[Ansteorra] My ID stolen from elsewhere
davidjhughes.tx at netzero.net
Sat Mar 6 16:48:33 PST 2004
Elaine Crittenden wrote:
>Although my email address was used as one of the "original message" senders,
>I did *not* send the virus that has everyone so upset! My address was stolen
>possibly from the PC address book of someone who has me in their address
>Point 1: I only use a Mac.
>PC viruses don't come from Macs. Macs aren't apparently as much fun for
>vandals, since there aren't as many of us Mac users out there... Nor are
>Macs as easy to violate as Bill Gates has made his products to be.
>[Seems to me that someone could make a lot of money if they started a
>revolution to replace the Microsoft mess. Sadly, I don't know enough about
>computers to do that and be another Forbes billionaire! ;-) ]
>Point 2: I am so stupid about computers that I don't know how to send
>attachments unless someone is standing by my elbow, telling me how.
>Being as old as I am, the memory is going fast, and I forget how to send an
>attachment after the advisor leaves...
>Point 3: The date of the virused email was March 3. I have been out of town
>and did not use my computer from February 26 until March 6.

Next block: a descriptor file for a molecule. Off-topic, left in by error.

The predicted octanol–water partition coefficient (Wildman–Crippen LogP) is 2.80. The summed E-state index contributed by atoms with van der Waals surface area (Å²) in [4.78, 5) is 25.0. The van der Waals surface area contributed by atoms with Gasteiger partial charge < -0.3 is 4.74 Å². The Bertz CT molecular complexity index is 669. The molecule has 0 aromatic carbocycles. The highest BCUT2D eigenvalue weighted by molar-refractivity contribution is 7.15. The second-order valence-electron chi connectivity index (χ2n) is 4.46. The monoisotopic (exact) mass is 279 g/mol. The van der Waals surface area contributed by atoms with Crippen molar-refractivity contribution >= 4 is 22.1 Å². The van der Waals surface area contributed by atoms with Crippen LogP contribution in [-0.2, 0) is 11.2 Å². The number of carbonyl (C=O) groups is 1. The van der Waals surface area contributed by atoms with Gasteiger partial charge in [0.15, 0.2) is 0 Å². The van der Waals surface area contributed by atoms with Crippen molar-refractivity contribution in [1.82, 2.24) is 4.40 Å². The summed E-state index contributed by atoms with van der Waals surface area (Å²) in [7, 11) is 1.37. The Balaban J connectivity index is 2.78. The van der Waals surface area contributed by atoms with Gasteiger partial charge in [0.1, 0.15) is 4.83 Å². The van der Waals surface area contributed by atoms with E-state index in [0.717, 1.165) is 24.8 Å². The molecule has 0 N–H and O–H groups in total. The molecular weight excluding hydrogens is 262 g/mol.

>Someone smarter than I suggested that viruses wouldn't have a chance to send
>things if something called a "blind cc" was used to reply to emails. (I
>still don't know exactly what that means.)
I don't know about Macs, but most modern messaging software has several
options when you address a message using the address book:
the first is the usual type you probably use.
cc: is a Carbon Copy, just sends the same message to another address,
but everyone can see who the copies were sent to, the same as the old
cc: notation used by secretaries on business mail.
bcc: is a Blind Carbon Copy. It sends a copy of the message, but
doesn't list the other addresses it was sent to, and the address you
sent the bcc to does not appear on the messages sent to To: or cc:
The original idea was for business, you could send a message to person
A, and also send a copy to their supervisor without Person A knowing
about the copy.
The suggestion is to use only bcc: as the address, making it more
difficult for spammers and viruses to "harvest addresses".
>My sympathies to all who have had problems with emails lately. Just be
>assured that this ignoramus with the antique Mac didn't do it.
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